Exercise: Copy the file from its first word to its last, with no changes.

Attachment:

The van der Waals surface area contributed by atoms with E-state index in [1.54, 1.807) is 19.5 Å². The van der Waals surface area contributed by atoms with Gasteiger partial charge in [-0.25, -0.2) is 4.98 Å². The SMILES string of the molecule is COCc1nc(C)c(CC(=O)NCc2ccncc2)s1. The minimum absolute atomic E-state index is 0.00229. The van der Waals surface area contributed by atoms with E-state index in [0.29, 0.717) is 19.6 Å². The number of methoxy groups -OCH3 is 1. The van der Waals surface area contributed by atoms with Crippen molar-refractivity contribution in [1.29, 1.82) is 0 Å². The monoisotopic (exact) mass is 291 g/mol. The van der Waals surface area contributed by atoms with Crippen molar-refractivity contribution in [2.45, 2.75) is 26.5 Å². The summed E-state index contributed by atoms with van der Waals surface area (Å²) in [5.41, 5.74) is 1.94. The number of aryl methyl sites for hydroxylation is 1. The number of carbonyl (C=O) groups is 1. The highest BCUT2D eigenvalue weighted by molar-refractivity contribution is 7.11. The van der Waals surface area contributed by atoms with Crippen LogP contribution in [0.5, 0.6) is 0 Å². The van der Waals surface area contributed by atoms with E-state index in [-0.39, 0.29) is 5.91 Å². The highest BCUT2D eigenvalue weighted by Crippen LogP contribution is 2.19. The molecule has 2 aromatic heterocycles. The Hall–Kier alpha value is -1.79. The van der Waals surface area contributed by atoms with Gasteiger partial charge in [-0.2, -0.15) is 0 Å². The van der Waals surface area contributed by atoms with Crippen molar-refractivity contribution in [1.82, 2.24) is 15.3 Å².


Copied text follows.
The van der Waals surface area contributed by atoms with E-state index in [1.54, 1.807) is 19.5 Å². The van der Waals surface area contributed by atoms with Gasteiger partial charge in [-0.25, -0.2) is 4.98 Å². The SMILES string of the molecule is COCc1nc(C)c(CC(=O)NCc2ccncc2)s1. The minimum absolute atomic E-state index is 0.00229. The van der Waals surface area contributed by atoms with E-state index in [0.29, 0.717) is 19.6 Å². The number of methoxy groups -OCH3 is 1. The van der Waals surface area contributed by atoms with Crippen molar-refractivity contribution in [1.29, 1.82) is 0 Å². The monoisotopic (exact) mass is 291 g/mol. The van der Waals surface area contributed by atoms with Crippen molar-refractivity contribution in [2.45, 2.75) is 26.5 Å². The summed E-state index contributed by atoms with van der Waals surface area (Å²) in [5.41, 5.74) is 1.94. The number of aryl methyl sites for hydroxylation is 1. The number of carbonyl (C=O) groups is 1. The highest BCUT2D eigenvalue weighted by molar-refractivity contribution is 7.11. The van der Waals surface area contributed by atoms with Crippen LogP contribution in [0.5, 0.6) is 0 Å². The van der Waals surface area contributed by atoms with E-state index in [-0.39, 0.29) is 5.91 Å². The highest BCUT2D eigenvalue weighted by Crippen LogP contribution is 2.19. The molecule has 2 aromatic heterocycles. The Hall–Kier alpha value is -1.79. The van der Waals surface area contributed by atoms with Gasteiger partial charge in [-0.2, -0.15) is 0 Å². The van der Waals surface area contributed by atoms with Crippen molar-refractivity contribution in [1.82, 2.24) is 15.3 Å².